Chronic Pain Patients finally have a chance to make our voices heard and I hope that everyone responds to the NPR questionnaire, especially in the comment section. It is there that we have an opportunity to tell our unique stories of how our Individual lives as legitimate pain patients are affected by the bill aimed at the masses of addicted Illegal Fentanyl abusers. Without my Legal, Prescribed, Managed and Life-saving Opioids my life would be unbearable as I would be confined to my chair/house. I live alone. I was an RN for over 30 years. I’m in pain all day, every day.. even with my meds but at least I can still take care of my needs-WITH MY OPIOIDS!
The survey has to speak to someone. There has to be a beating heart somewhere. Or is the pulse really missing….Sir, you may be correct.

James McCay

Terri James, I was thinking the exact same thing as I was reading this post!
Regarding the statement that; “130 Americans die every day from opioid overdose.” ALMOST NONE OF THE 130 ARE LONG-TERM CHRONIC INTRACTABLE PAIN PATIENTS! Yet still no medical “professionals” still seem to get this! The CDC certainly has no clue that this IS A FACT!

I capitalize to emphasize because I can only type with one finger, otherwise my fingers/hands go completely dead very quickly.

Chronic Intractable Pain patients KNEW we’d be put in a precarious position once the “War On Opioids” started because we are THE EASIEST TARGETS, and are the most obvious targets. So naturally the lazy bureaucrats went after us first! YET IF THEY TOOK THE TIME TO TALK TO FOCUS GROUPS OF US; THEY’D NEVER FEEL THIS WAY! Because that requires WORK, and all I’ve seen is everyone in this- WITHOUT CHRONIC INTRACTABLE PAIN want fast results, regardless of how horribly it affects THE WORST OF US!

We were ignored, had our life-saving opioids reduced or completely taken away, and WE ARE DYING in record numbers. But by the time the bureaucrats get these death from suicide numbers; IT WILL BE TOO LATE!

I worked as a medical professional for 16-years and very vividly remember many doctors talking about Designer Opioid drugs that only went to the area of the pain and that these drugs were in the FDA testing phase, that was 1991. WHERE ARE THESE DESIGNER OPIOIDS? Because from where I’m lying in bed, that would have prevented any “Opioid Crisis” and “War On Opioids”. Too many people would have lost too much money, I GUARANTEE that was the cause that these designer opioids never came to fruition.

Most people don’t have a clue how much true power BIG PHARMA has in this country, but some of us are learning now the HARDEST WAY possible! This “War On Opioids” was started VERY LATE out of panic when RICH Senator/Congress’ kids started dying from FENTANYL/OXYCONTIN overdoses which has almost nothing to do with us.


I’d like to expound on the respondent commenter “Steven,” below, who asks, and I’m paraphrasing here, why not ask the question: Are you thinking of suicide because your medication was taken away?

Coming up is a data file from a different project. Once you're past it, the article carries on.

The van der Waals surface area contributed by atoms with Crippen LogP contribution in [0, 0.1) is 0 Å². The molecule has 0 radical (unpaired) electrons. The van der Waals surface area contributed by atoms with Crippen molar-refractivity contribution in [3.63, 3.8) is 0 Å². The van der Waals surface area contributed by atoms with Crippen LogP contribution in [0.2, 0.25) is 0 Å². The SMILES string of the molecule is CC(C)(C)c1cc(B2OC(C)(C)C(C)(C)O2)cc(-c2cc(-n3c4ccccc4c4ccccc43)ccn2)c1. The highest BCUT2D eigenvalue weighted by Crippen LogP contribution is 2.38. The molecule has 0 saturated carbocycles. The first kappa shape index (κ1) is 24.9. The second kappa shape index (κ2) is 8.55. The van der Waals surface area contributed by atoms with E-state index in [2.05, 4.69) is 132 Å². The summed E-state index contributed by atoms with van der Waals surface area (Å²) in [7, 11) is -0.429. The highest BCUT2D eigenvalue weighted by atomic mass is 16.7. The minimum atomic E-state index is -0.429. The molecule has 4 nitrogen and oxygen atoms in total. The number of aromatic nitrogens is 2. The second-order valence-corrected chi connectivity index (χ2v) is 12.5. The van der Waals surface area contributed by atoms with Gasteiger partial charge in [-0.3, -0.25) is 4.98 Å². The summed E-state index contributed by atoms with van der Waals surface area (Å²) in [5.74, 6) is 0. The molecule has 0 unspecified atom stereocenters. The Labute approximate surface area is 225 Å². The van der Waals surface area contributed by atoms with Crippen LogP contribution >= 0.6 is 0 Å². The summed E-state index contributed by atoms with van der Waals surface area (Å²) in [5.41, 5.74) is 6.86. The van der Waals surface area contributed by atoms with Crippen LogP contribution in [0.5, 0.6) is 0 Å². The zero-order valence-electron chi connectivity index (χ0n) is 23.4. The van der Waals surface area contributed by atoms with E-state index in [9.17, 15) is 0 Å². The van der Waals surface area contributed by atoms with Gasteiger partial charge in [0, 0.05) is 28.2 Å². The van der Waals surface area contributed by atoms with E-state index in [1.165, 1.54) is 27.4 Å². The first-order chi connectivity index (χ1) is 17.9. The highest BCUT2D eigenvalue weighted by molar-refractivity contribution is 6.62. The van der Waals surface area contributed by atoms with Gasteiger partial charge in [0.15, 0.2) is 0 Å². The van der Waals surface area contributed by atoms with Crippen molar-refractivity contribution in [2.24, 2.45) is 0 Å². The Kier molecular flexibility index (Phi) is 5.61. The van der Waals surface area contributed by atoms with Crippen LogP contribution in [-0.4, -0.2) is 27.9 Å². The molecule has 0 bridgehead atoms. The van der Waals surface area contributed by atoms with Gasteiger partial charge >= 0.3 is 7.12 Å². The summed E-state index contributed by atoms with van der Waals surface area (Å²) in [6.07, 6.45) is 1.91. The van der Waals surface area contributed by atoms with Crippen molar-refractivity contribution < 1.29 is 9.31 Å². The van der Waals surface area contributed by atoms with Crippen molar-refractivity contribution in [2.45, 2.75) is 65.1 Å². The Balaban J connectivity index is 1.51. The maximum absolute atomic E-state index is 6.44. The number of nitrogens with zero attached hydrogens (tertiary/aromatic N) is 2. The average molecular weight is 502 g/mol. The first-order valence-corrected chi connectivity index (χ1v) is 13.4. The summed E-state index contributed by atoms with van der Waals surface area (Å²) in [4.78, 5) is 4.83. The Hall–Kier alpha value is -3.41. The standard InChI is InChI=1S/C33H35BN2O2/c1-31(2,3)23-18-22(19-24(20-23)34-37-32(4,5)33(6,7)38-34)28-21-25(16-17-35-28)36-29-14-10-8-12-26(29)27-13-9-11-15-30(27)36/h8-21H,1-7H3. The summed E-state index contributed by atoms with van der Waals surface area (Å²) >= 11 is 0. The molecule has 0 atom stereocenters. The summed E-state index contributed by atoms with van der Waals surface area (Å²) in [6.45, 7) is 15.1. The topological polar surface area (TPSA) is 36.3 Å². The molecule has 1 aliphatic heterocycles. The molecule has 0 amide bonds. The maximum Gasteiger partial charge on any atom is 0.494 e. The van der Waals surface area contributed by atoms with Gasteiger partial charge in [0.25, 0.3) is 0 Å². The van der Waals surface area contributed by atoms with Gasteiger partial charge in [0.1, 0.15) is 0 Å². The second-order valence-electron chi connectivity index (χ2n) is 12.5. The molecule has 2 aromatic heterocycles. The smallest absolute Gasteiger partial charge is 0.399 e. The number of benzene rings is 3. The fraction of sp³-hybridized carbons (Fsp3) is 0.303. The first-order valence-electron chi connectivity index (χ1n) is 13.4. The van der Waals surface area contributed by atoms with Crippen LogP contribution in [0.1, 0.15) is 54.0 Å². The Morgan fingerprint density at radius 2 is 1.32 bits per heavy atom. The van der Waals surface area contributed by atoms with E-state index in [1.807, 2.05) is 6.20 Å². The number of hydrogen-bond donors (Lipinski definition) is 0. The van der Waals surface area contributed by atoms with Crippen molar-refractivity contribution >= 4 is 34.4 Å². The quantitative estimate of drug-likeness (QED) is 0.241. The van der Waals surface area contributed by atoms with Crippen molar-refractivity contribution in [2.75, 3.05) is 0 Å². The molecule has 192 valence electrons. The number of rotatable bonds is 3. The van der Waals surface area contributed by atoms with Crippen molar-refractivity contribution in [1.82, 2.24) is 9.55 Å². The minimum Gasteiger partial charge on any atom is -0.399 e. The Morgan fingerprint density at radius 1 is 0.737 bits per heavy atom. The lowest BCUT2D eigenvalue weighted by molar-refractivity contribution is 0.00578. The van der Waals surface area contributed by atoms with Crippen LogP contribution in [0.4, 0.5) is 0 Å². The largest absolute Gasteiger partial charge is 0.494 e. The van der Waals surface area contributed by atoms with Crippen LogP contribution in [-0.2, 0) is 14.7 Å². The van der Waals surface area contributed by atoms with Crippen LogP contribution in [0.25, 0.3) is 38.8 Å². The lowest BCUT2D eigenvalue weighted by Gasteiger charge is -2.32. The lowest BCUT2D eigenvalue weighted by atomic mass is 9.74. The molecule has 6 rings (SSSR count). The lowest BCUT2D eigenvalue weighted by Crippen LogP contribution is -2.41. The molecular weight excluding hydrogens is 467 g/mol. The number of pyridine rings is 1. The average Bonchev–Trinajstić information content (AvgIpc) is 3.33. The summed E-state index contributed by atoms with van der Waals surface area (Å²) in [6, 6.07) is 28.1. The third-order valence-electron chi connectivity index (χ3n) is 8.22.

I believe that question is the crux of what we’re left to deal with now, because the question could also be asked “… taken away” OR REDUCED? Either way the question is asked, the answer is much the same. Unwarranted reductions can have the same effect of PAIN NOT TREATED APPROPRIATELY any more. Involuntary reductions lead to the treatment of dependency and not pain. In other words, pain patients who have undergone reductions are seeing their pain return to unacceptable levels, while the pittance they receive to stay at or under the 90 mEq endorsed (however wrongfully) by the powers-that-be, only suffices to keep feelings of withdrawal at bay.

So the question remains, are we thinking of suicide? I’ll admit it has crossed my mind — often. But the more powerful heavenly voices speak to my heart as I think of my loving husband, grown children, and especially my youngest grandchildren. And my faith; I don’t want to chance meeting my Lord face-to-face and Him sadly tell me if only I had waited just a little longer, what precious blessing was in store. The last thing I want to do is disappoint my Lord and Savior! He knows the extent of my pain that no one else possibly can.

So I’m continuing on. I’ll turn 63 years old tomorrow. I surely thought I could live out my time in relative comfort, thanks to my pain doctor who wisely and appropriately treated me back in the day before his hands were tied by some random psychiatrist who championed cruelty to pain patients.

Good day, everyone.

Terri James

It’s a shame not to mention a tragedy that it’s been this long and nothing’s been done to help the chronic pain patient, it’s only getting worse and many are taking their own lives. No one can tell me that anybody that takes prescription opioids prescribed by a doctor has overdosed unless they’ve mixed alcohol or illegal drugs with it. I’ve been taking the life-saving opioid medication for 10 plus years now. The only thing it’s done has saved me from a world of pain and let me tell you it has made life much more bearable and worth living! We have pain patients that are committing suicide, it’s the drug addicts that overdose. Major difference there! With a man like Trump you can’t tell me for one second that he has no idea what taking pain medication away from a chronic pain patient can do. He may not be in pain but he’s not stupid either. He may act it but we know he’s not! This whole thing sickens me more and more! We’ve done everything under the sun we can think of to do, I pray this survey works, helps and or wakes the right people up!

Gary Raymond

Thanks, Ed. Perhaps if the NPS program title contained additional consonants, there would be greater exposure. The alphabet people are garnering more legislative and media attention than chronic pain sufferers. Oh, I just figured it out. Alphabet people party acceptably with cocaine.

Why not address the question are you thinking of sucide due to your medicine taken away?